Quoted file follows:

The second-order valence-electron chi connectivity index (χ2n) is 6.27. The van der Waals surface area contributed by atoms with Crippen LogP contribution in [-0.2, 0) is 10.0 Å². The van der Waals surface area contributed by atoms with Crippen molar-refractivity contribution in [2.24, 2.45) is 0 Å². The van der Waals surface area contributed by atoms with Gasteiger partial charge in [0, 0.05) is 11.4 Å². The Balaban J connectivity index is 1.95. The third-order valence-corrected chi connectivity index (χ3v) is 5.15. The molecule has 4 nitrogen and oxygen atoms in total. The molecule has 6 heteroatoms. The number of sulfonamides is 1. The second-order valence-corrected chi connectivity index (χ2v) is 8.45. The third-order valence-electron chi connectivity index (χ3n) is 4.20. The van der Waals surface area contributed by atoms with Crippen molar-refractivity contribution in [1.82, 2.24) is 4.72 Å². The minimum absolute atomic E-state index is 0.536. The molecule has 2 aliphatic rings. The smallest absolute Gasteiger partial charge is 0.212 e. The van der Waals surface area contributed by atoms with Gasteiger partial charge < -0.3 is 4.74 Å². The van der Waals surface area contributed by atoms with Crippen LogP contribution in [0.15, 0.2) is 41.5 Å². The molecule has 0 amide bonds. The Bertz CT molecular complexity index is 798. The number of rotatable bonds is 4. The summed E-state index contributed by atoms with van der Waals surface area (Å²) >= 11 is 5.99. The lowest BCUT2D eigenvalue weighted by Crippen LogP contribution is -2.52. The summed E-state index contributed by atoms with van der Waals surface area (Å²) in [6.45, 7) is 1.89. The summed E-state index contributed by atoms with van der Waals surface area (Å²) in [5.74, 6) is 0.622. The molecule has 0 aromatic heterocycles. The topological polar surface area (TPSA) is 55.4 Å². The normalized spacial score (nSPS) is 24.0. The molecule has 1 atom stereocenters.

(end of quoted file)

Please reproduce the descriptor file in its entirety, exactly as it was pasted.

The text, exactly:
The second-order valence-electron chi connectivity index (χ2n) is 6.27. The van der Waals surface area contributed by atoms with Crippen LogP contribution in [-0.2, 0) is 10.0 Å². The van der Waals surface area contributed by atoms with Crippen molar-refractivity contribution in [2.24, 2.45) is 0 Å². The van der Waals surface area contributed by atoms with Gasteiger partial charge in [0, 0.05) is 11.4 Å². The Balaban J connectivity index is 1.95. The third-order valence-corrected chi connectivity index (χ3v) is 5.15. The molecule has 4 nitrogen and oxygen atoms in total. The molecule has 6 heteroatoms. The number of sulfonamides is 1. The second-order valence-corrected chi connectivity index (χ2v) is 8.45. The third-order valence-electron chi connectivity index (χ3n) is 4.20. The van der Waals surface area contributed by atoms with Crippen molar-refractivity contribution in [1.82, 2.24) is 4.72 Å². The minimum absolute atomic E-state index is 0.536. The molecule has 2 aliphatic rings. The smallest absolute Gasteiger partial charge is 0.212 e. The van der Waals surface area contributed by atoms with Gasteiger partial charge < -0.3 is 4.74 Å². The van der Waals surface area contributed by atoms with Crippen LogP contribution in [0.15, 0.2) is 41.5 Å². The molecule has 0 amide bonds. The Bertz CT molecular complexity index is 798. The number of rotatable bonds is 4. The summed E-state index contributed by atoms with van der Waals surface area (Å²) >= 11 is 5.99. The lowest BCUT2D eigenvalue weighted by Crippen LogP contribution is -2.52. The summed E-state index contributed by atoms with van der Waals surface area (Å²) in [6.45, 7) is 1.89. The summed E-state index contributed by atoms with van der Waals surface area (Å²) in [5.74, 6) is 0.622. The molecule has 0 aromatic heterocycles. The topological polar surface area (TPSA) is 55.4 Å². The normalized spacial score (nSPS) is 24.0. The molecule has 1 atom stereocenters.